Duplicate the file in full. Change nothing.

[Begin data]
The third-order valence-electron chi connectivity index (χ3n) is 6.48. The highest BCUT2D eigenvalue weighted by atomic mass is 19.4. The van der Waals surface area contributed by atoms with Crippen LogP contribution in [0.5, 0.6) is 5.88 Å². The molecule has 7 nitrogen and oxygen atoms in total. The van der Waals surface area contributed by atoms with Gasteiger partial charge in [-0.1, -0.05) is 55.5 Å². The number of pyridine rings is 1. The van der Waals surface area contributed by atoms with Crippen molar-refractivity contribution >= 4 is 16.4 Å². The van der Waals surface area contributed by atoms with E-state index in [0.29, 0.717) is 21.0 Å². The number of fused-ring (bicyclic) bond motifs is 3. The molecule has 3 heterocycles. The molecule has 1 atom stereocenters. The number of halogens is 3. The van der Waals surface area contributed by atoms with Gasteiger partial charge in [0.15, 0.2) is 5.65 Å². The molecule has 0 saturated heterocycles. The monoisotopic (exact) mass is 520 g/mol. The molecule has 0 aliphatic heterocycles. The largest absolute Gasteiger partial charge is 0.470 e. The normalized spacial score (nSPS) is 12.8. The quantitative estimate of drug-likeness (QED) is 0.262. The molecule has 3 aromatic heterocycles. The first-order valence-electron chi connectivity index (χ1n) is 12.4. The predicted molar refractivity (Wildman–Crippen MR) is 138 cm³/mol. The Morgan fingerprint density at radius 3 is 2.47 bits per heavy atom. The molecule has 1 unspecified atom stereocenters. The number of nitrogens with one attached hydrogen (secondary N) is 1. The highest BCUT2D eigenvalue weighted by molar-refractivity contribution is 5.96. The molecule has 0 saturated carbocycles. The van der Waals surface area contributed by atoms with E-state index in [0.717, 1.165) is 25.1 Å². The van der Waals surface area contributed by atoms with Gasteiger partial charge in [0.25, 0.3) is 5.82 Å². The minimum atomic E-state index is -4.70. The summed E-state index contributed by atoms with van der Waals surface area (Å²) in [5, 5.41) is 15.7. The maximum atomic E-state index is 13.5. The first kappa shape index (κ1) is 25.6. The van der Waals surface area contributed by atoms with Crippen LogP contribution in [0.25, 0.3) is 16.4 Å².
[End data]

The third-order valence-electron chi connectivity index (χ3n) is 6.48. The highest BCUT2D eigenvalue weighted by atomic mass is 19.4. The van der Waals surface area contributed by atoms with Crippen LogP contribution in [0.5, 0.6) is 5.88 Å². The molecule has 7 nitrogen and oxygen atoms in total. The van der Waals surface area contributed by atoms with Gasteiger partial charge in [-0.1, -0.05) is 55.5 Å². The number of pyridine rings is 1. The van der Waals surface area contributed by atoms with Crippen molar-refractivity contribution >= 4 is 16.4 Å². The van der Waals surface area contributed by atoms with E-state index in [0.29, 0.717) is 21.0 Å². The number of fused-ring (bicyclic) bond motifs is 3. The molecule has 3 heterocycles. The molecule has 1 atom stereocenters. The number of halogens is 3. The van der Waals surface area contributed by atoms with Gasteiger partial charge in [0.15, 0.2) is 5.65 Å². The molecule has 0 saturated heterocycles. The monoisotopic (exact) mass is 520 g/mol. The molecule has 0 aliphatic heterocycles. The largest absolute Gasteiger partial charge is 0.470 e. The normalized spacial score (nSPS) is 12.8. The quantitative estimate of drug-likeness (QED) is 0.262. The molecule has 3 aromatic heterocycles. The first-order valence-electron chi connectivity index (χ1n) is 12.4. The predicted molar refractivity (Wildman–Crippen MR) is 138 cm³/mol. The Morgan fingerprint density at radius 3 is 2.47 bits per heavy atom. The molecule has 1 unspecified atom stereocenters. The number of nitrogens with one attached hydrogen (secondary N) is 1. The highest BCUT2D eigenvalue weighted by molar-refractivity contribution is 5.96. The molecule has 0 saturated carbocycles. The van der Waals surface area contributed by atoms with E-state index in [0.717, 1.165) is 25.1 Å². The van der Waals surface area contributed by atoms with Gasteiger partial charge in [0.25, 0.3) is 5.82 Å². The minimum atomic E-state index is -4.70. The summed E-state index contributed by atoms with van der Waals surface area (Å²) in [5, 5.41) is 15.7. The maximum atomic E-state index is 13.5. The first kappa shape index (κ1) is 25.6. The van der Waals surface area contributed by atoms with Crippen LogP contribution in [0.25, 0.3) is 16.4 Å².